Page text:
Little relief in Australian bailout

Fine print reveals that universities can expect to recoup perhaps one dollar for every seven they lose

April 14, 2020

Australia’s relief package for universities will replace perhaps one-seventh of the earnings consumed by the coronavirus, new details suggest.

While the package has several facets, the government’s guarantee to maintain grants for domestic teaching is by far the most advantageous part. Universities will receive Commonwealth Grant Scheme subsidies for the enrolments they estimated they would attract this year, rather than the actual student numbers.

Advance payments from the loan scheme, which covers domestic students’ fees, will also be based on 2020 estimates rather than actual enrolments.

Universities earned about A$12.5 billion (£6.4 billion) from these two streams in 2018, the last year for which figures are available. Since then the sector has been allocated additional performance-based funding of around A$80 million while six regional universities have received individual boosts to teaching grants, bringing total funding for domestic delivery to some A$12.6 billion.

The University of Sydney says the coronavirus has absorbed about 5 per cent of its domestic enrolments. If that shortfall is replicated across the sector, the funding guarantee will collectively spare universities from being forced to repay some A$630 million.

Universities can also expect to save several million dollars from the government’s decision to waive or refund regulatory fees until mid-2021.

However, representative body Universities Australia has estimated the sector’s losses at between A$3 billion and A$4.6 billion – an average shortfall of between A$77 million and A$118 million for each of UA’s 39 members – mostly due to plunges in international tuition fee revenue.

This may be an underestimate, with larger losses anticipated by all but one of the universities that have so far disclosed estimates of their 2020 shortfalls. Predictions include A$600 million at UNSW Sydney, A$500 million at the University of Melbourne, A$470 million at The University of Sydney, between A$240 million and A$480 million at the University of Queensland, and A$100 million to A$200 million at Griffith University.

La Trobe anticipates losses of between A$120 million and A$150 million, with Swinburne eyeing a shortfall of A$75 million to A$150 million. Only the University of the Sunshine Coast, among the smallest of Australia’s universities, expects substantially smaller losses of A$29 million.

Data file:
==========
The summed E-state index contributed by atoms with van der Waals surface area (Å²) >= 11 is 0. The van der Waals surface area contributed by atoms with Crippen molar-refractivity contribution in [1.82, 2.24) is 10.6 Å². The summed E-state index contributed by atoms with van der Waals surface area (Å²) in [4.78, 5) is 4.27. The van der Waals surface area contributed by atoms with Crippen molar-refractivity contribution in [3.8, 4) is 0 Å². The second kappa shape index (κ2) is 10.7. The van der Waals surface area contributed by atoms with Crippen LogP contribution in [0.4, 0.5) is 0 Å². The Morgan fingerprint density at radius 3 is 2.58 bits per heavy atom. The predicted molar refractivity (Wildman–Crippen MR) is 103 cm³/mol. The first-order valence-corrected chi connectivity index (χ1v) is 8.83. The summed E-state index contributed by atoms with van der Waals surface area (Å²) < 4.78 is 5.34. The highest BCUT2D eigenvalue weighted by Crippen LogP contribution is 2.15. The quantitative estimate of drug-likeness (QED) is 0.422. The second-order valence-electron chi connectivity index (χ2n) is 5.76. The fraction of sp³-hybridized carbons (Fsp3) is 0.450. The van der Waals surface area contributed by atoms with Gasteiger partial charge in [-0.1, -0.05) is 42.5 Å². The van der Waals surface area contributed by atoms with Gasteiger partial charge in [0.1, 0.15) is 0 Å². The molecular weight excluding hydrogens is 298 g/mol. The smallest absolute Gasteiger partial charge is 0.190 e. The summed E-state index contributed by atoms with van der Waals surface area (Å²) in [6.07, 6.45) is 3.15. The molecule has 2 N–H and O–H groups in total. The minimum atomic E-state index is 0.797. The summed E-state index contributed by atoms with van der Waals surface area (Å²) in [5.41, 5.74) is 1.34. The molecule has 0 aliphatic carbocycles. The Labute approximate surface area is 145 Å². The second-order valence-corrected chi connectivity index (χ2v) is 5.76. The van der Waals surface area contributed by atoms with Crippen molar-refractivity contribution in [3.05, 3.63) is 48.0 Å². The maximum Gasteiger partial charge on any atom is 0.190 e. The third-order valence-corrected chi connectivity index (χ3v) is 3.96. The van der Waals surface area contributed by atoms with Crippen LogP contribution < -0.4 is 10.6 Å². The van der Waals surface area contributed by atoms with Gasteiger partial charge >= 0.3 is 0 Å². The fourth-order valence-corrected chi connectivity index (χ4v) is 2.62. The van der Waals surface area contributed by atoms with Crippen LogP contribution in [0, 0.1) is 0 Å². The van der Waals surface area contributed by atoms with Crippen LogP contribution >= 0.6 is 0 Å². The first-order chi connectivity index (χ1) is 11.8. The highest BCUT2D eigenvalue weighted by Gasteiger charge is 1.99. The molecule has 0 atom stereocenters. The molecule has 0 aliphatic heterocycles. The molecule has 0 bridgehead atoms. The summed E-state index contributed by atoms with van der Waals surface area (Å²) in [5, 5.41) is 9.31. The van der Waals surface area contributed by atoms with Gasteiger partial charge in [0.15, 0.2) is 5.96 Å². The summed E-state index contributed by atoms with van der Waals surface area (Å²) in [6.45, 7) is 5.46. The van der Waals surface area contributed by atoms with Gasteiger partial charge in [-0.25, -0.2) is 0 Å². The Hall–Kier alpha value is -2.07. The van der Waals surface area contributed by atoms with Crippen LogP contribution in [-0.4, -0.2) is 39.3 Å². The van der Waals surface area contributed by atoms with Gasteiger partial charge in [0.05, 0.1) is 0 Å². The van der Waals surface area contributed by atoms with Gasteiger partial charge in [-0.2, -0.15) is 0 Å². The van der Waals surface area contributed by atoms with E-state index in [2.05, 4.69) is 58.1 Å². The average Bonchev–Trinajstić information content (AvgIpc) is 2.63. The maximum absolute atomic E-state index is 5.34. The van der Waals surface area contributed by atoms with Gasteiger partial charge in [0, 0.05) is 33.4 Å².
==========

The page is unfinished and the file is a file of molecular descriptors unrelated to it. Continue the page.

The government package also includes a suite of short, online “higher education certificates” at discounted fees of A$1,250 or A$2,500 each. Education minister Dan Tehan said universities were gearing up to provide some 20,000 of these certificates, which boost skills in “priority” areas like nursing, teaching and counselling.

Mr Tehan said the courses would help universities “build their domestic student load”, injecting “ballast” in the sector’s financial sustainability. However, it is not clear that they will attract any extra government funding apart from an additional A$7 million for 1,000 places at independent colleges.

Public universities with enrolment shortfalls will be allowed to cross-subsidise the short courses from their unexpended undergraduate or postgraduate funding. But as the government has already guaranteed to maintain their domestic grants, they would have little financial incentive to do so.

Universities with full enrolments will have to make a case to the Education Department for extra funding to deliver the certificates. Even if they proved successful, Australian National University policy expert Andrew Norton said they would have to bear the costs of the fee discounts.

“I do not think this is an attractive proposition at all,” he said. “They should politely decline.”

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Reader's comments (4)

Could you possibly cite the source for the predictions data in this article, as I would be interested in reviewing this (e.g. "Predictions include A$600 million at UNSW Sydney, A$500 million at the University of Melbourne, A$470 million at the University of Sydney...etc")
Those predictions come from the universities themselves; presumably from their finance sections. Many universities are not divulging their estimated losses but some are, either in messages to their staff or in response to media questions.
International students came to Australia to study of their own and when borders were closing, were warned amply that they should go back to their home countries. No one forced international students to come to Australia just like no one forced me to go to Brazil to study and I did not go to Brazil to study. International students need to declare whether they come to Australia to study or to do a job and become dependent on Australian taxpayers? Will Brazilian govt fund my life in Brazil if I were stuck there? No they won’t. Why should Australian taxpayer fund international students? Why can’t they go back or ask of funding from their own govt. besides why did they come here if they did not have enough money? Who does not want to travel, everyone wants to travel but financial constraints limit out travel and obviously such prudence is not for international students. Australian employers in this crisis will favour Australian citizens and there are no place for international students in Australia at this time
bravo to those universities for being upfront about the financial scale of this crisis. Sad not to see equal transparency